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THERE is no one with whom I am more intimate than Lucius Lamia. His—I won't call them attentions, but good services, to me are great, and are most thoroughly well known to the Roman people. After administering the aedileship with most splendid liberality, he is now a candidate for the praetorship, and everybody is aware that he is not deficient either in position or popularity. But there is such an energetic canvass going on that I am thoroughly alarmed about the whole business, and think myself bound to back up Lamia. How much help you can give me in that affair I have no difficulty in seeing, nor indeed have I any doubt of how much you are willing to do for my sake. Pray therefore, my dear Brutus, convince yourself that I can make no request of you with greater earnestness, and that you cannot oblige me more than by assisting Lamia in his canvass with all your influence and all your zeal. I warmly beg you to do so. 1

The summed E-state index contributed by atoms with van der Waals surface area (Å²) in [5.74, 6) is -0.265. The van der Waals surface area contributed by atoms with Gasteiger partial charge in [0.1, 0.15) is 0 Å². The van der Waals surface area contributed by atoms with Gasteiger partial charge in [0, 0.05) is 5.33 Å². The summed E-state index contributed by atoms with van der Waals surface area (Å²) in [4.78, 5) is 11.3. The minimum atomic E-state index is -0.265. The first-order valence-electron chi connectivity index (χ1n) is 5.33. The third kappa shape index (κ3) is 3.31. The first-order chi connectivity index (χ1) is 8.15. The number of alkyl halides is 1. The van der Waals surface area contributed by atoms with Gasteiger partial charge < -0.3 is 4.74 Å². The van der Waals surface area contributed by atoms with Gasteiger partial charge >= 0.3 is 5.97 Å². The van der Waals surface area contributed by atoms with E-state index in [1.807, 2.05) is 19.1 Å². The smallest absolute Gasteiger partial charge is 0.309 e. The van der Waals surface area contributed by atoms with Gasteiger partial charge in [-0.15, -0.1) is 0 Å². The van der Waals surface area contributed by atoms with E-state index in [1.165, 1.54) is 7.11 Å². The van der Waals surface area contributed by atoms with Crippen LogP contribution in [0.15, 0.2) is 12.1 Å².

1 That Cicero should have written these two notes on the same subject and with some identical phrases is probably to be explained by the employment of two different bearers. He was very likely uncertain where Brutus was, and which of the two would reach him.

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